How To

Fishing the Midwest for Big Fall Pike

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When pike move to shallower water in the fall, they become easier targets for anglers.

When pike move to shallower water in the fall, they become easier targets for anglers.

The fall fishing season is approaching quickly. The autumn months offer a wide variety of fishing opportunities for big fish—and lots of fish. Many anglers plan annual trophy trips for bass, walleyes, and muskies in the fall. One species of fish, northern pike, can be be easier to target this time of year. If you fish a lake that has a good population of northern pike, you should take advantage of this opportunity. Here’s how.

First of all, you need to be on a lake that has the potential to produce the big guys. Some lakes have lots of northerns around the two- to four-pound range. These lakes usually won’t have many big fish.

The best pike lakes are usually deep and have cisco, whitefish, smelt, or some sort of oily baitfish. The pike, walleyes, and muskies that eat these baitfish grow big.

During much of the year, these baitfish hang out in deeper water, and the pike hold close to them. Very few anglers chase pike when they’re suspended near the baitfish.

In the fall, many of these baitfish will move to more shallow waters and the pike will follow them. This is when they become most accessible to an angler’s lure. The pike are shallow and they are hungry, a winning situation for an angler that wants to catch a big northern.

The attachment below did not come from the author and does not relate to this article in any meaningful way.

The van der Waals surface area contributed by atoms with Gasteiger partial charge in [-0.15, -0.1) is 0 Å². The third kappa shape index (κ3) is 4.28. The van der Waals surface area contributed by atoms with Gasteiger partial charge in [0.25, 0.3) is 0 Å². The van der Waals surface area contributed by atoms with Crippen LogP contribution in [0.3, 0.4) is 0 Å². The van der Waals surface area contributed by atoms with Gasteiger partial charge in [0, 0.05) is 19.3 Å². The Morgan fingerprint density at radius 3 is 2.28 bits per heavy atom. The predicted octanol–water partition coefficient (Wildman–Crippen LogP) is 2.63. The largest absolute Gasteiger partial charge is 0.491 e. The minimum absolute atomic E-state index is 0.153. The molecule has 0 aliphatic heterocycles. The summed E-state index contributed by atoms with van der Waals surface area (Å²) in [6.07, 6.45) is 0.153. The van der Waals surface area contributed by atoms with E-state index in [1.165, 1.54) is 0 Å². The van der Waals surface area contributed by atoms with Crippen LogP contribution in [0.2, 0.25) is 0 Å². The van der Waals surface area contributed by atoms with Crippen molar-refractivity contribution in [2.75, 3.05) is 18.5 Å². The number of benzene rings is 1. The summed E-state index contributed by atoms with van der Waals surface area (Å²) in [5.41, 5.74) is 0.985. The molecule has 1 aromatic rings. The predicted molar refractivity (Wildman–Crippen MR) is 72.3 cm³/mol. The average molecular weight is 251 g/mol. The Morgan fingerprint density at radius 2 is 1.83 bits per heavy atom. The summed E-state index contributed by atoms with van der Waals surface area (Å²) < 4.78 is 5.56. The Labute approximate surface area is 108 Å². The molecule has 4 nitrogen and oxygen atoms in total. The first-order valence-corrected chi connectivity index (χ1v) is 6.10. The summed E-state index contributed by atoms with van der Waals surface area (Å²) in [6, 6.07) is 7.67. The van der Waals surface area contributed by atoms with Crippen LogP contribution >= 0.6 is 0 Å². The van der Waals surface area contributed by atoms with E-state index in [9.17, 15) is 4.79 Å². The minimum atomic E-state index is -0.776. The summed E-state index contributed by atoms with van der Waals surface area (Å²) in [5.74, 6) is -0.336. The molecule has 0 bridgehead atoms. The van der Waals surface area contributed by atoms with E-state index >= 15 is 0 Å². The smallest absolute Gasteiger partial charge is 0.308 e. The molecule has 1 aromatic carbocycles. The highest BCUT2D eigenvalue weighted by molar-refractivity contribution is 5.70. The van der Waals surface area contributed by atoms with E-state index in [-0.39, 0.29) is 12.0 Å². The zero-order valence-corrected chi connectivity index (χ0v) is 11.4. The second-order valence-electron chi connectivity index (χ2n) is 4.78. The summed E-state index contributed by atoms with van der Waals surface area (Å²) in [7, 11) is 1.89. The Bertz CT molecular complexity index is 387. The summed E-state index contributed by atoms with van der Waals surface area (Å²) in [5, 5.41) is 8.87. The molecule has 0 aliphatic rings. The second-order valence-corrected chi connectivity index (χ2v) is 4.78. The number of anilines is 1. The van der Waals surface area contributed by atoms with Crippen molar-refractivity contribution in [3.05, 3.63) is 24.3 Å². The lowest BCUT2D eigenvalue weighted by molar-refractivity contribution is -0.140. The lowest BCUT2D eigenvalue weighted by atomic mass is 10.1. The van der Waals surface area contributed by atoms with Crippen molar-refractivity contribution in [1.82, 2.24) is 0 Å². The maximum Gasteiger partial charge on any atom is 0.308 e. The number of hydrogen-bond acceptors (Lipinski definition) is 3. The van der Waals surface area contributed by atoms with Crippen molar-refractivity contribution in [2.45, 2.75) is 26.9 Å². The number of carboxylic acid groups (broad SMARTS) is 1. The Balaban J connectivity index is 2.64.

There are several places to catch these pike in a lake, all depending on where the baitfish are. Look at shorelines that have gravel that baitfish can spawn on. Also look for rock reefs in water four to 12 feet deep.

However, in many bodies of water, beds of green cabbage weed in about seven to 15 feet of water can produce memorable action as well. Cabbage holds pike year round, but in the fall the big ones are prevalent.

Though trolling may work, casting probably works better. You’ll spook fewer fish, and it’s a thrill to have a pike as long as your leg attack bait boatside.

There are a variety of baits that will do the job. A Boobie Trap in-line spinner will produce, but so will a Booty Call Spinnerbait and a Stud Finder Swimbait. Salmo’s Maas Marauder has also proven itself to be attractive to giant pike.

Cloudy days with choppy water are good, but pike will eat when the sun is shining as well. At this time of year, the big ones are very opportunistic; when they get a chance to eat, they will. If catching a truly big pike is something you want to do, you should get on big pike water whenever you get the chance.

A large pike is kind of a rarity. Landing the fish and releasing it as quickly as possible is important. Netting the fish with the proper net will enable you to effectively release these trophies. Frabill has created a couple of nets specifically for big fish that will protect the fish and enhance release, for example, check out Frabill’s Big Kahuna net.

If you want to catch a truly big pike, the next couple of months will be the time to do so. Plan now to make northern pike memories.

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Image courtesy Bob Jensen

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